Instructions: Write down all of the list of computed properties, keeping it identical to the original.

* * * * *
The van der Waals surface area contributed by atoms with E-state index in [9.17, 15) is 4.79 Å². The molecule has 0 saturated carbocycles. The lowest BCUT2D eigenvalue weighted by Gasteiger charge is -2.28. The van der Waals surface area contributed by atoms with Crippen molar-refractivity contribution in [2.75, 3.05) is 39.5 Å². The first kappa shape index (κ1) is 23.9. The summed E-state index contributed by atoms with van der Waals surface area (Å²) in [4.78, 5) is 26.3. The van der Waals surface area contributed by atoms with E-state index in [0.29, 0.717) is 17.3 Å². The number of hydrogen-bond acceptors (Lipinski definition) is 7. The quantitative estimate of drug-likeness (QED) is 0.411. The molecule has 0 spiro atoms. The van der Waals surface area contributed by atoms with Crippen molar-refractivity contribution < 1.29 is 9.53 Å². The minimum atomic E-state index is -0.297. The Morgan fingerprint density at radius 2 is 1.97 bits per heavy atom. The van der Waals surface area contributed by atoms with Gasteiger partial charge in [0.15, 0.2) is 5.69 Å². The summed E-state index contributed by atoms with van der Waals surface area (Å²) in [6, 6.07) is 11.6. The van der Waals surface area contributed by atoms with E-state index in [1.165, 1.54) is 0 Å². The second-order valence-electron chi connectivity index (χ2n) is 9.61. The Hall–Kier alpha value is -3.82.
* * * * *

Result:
The van der Waals surface area contributed by atoms with E-state index in [9.17, 15) is 4.79 Å². The molecule has 0 saturated carbocycles. The lowest BCUT2D eigenvalue weighted by Gasteiger charge is -2.28. The van der Waals surface area contributed by atoms with Crippen molar-refractivity contribution in [2.75, 3.05) is 39.5 Å². The first kappa shape index (κ1) is 23.9. The summed E-state index contributed by atoms with van der Waals surface area (Å²) in [4.78, 5) is 26.3. The van der Waals surface area contributed by atoms with E-state index in [0.29, 0.717) is 17.3 Å². The number of hydrogen-bond acceptors (Lipinski definition) is 7. The quantitative estimate of drug-likeness (QED) is 0.411. The molecule has 0 spiro atoms. The van der Waals surface area contributed by atoms with Crippen molar-refractivity contribution < 1.29 is 9.53 Å². The minimum atomic E-state index is -0.297. The Morgan fingerprint density at radius 2 is 1.97 bits per heavy atom. The van der Waals surface area contributed by atoms with Gasteiger partial charge in [0.15, 0.2) is 5.69 Å². The summed E-state index contributed by atoms with van der Waals surface area (Å²) in [6, 6.07) is 11.6. The van der Waals surface area contributed by atoms with E-state index in [1.165, 1.54) is 0 Å². The second-order valence-electron chi connectivity index (χ2n) is 9.61. The Hall–Kier alpha value is -3.82.